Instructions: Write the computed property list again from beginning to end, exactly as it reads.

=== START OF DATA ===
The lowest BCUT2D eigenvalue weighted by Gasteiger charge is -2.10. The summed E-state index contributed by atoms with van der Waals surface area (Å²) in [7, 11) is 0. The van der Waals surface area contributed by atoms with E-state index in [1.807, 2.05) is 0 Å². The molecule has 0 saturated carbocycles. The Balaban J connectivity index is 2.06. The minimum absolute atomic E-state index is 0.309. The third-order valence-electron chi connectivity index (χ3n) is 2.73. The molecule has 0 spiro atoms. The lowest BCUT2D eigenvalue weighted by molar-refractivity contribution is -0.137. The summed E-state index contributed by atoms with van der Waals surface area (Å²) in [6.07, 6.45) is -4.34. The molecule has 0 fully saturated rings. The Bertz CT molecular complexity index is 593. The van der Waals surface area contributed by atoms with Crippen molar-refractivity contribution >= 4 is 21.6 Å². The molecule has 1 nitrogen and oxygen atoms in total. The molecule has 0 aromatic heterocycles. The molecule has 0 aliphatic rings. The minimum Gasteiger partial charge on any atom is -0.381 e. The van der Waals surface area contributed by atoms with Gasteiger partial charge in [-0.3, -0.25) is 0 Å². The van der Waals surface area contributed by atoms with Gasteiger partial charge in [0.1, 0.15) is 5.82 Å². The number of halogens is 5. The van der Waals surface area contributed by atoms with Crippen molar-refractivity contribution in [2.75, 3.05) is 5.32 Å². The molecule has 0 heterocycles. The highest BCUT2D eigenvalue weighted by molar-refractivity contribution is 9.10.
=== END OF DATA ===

The lowest BCUT2D eigenvalue weighted by Gasteiger charge is -2.10. The summed E-state index contributed by atoms with van der Waals surface area (Å²) in [7, 11) is 0. The van der Waals surface area contributed by atoms with E-state index in [1.807, 2.05) is 0 Å². The molecule has 0 saturated carbocycles. The Balaban J connectivity index is 2.06. The minimum absolute atomic E-state index is 0.309. The third-order valence-electron chi connectivity index (χ3n) is 2.73. The molecule has 0 spiro atoms. The lowest BCUT2D eigenvalue weighted by molar-refractivity contribution is -0.137. The summed E-state index contributed by atoms with van der Waals surface area (Å²) in [6.07, 6.45) is -4.34. The molecule has 0 fully saturated rings. The Bertz CT molecular complexity index is 593. The van der Waals surface area contributed by atoms with Crippen molar-refractivity contribution >= 4 is 21.6 Å². The molecule has 1 nitrogen and oxygen atoms in total. The molecule has 0 aromatic heterocycles. The molecule has 0 aliphatic rings. The minimum Gasteiger partial charge on any atom is -0.381 e. The van der Waals surface area contributed by atoms with Gasteiger partial charge in [-0.3, -0.25) is 0 Å². The van der Waals surface area contributed by atoms with Gasteiger partial charge in [0.1, 0.15) is 5.82 Å². The number of halogens is 5. The van der Waals surface area contributed by atoms with Crippen molar-refractivity contribution in [2.75, 3.05) is 5.32 Å². The molecule has 0 heterocycles. The highest BCUT2D eigenvalue weighted by molar-refractivity contribution is 9.10.